General Studies Paper 3
- A rising trend of Antimicrobial Resistance (AMR) has been observed among patients at an Ahmedabad hospital.
About Antimicrobial resistance (AMR)
- It is often also called antibiotic resistance.
- It occurs when bacteria, viruses, fungi, and parasites change over time and no longer respond to medicines making infections harder to treat and increasing the risk of disease spread, severe illness, and death.
- They can spread from person to person or between people and animals, including from food of animal origin.
- AMR occurs naturally over time, usually through genetic changes. Antimicrobial-resistant organisms are found in people, animals, food, plants, and the environment (in water, soil, and air).
- The main drivers of antimicrobial resistance include the misuse and overuse of antimicrobials; lack of access to clean water, sanitation and hygiene (WASH) for both humans and animals; poor infection and disease prevention and control in healthcare facilities and farms; poor access to quality, affordable medicines, vaccines and diagnostics; lack of awareness and knowledge; and lack of enforcement of legislation.
- It is a global health challenge and a looming public health crisis.
- The WHO has declared it as one of the top 10 health threats facing humanity.
- AMR national action plans (NAPs) have been implemented in several surveyed economies including India for human health.
- However, the development and implementation of antimicrobial plans for animals and the environment that equally impact AMR hasn’t been adequate.
- The cost of AMR to the economy is significant and it is critical to develop policies and implement them through a holistic “One Health” approach.
Measures Taken to Rising Anti-Microbial Resistance in India
- National programme on AMR containment was launched during the 12th FYP in 2012-17
- National Action Plan on Antimicrobial Resistance (NAP-AMR)focusing on the One Health approach was launched on 19th April 2017 with the aim of involving various stakeholders ministries/departments.
- AMR Surveillance Network: ICMR has established the AMR surveillance and research network (AMRSN) in 2013, to generate evidence and capture trends and patterns of drug resistant infections in the country.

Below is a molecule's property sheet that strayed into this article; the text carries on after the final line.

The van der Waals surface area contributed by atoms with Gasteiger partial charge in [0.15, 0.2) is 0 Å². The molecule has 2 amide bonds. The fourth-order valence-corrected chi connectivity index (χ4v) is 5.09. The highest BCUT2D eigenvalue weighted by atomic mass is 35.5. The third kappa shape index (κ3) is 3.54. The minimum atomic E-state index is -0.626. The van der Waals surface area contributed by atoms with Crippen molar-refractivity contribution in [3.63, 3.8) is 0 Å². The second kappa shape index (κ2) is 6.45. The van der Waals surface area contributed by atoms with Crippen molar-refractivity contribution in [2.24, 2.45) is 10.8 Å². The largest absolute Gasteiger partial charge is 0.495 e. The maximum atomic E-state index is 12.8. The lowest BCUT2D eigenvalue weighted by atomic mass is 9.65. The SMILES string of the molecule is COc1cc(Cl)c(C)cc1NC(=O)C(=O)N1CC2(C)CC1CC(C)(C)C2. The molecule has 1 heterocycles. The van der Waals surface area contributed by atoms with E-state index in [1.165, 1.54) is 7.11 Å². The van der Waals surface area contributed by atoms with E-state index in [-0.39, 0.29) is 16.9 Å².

- AMR Research & International Collaboration: ICMR has taken initiatives to develop new drugs /medicines through international collaborations in order to strengthen medical research in AMR.
- “India’s National Action Plan for containment of AMR focuses on an integrated One Health approach and involves coordination at the state, national and international levels.
- In its National Health Policy 2017, India has identified managing AMR as a key priority and since then the health ministry has taken several initiatives to nip the epidemic that is growing fast globally
- Greater action is required to monitor and control infections, globally, nationally and within individual hospitals.
- Access to vaccines, clean water, and sanitation ought to be expanded.
- We need to spearhead sanitation drives, ensure a clean water supply and support hospital-driven infection-control programmes.
- The use of antibiotics unrelated to treating human disease, such as in food and animal products must be “optimised” and be “more thoughtful” about our use of antimicrobial treatments.
- Reducing AMR also requires prescribing antimicrobials judiciously and only when they are absolutely needed.
- There is also a need for more cohesion within management strategies.
- Coordination across the animal industry and environmental sectors to prevent the unnecessary use of antibiotics in farms — this nurtures drug-resistant organisms in our food supply — is necessary.
- Invest heavily in research and development through both government and private funding.
Mains Practise Question
Ques. Antimicrobial Resistance(AMR) is a growing health emergency, and tackling it needs a multi-frontal approach. Critically analyse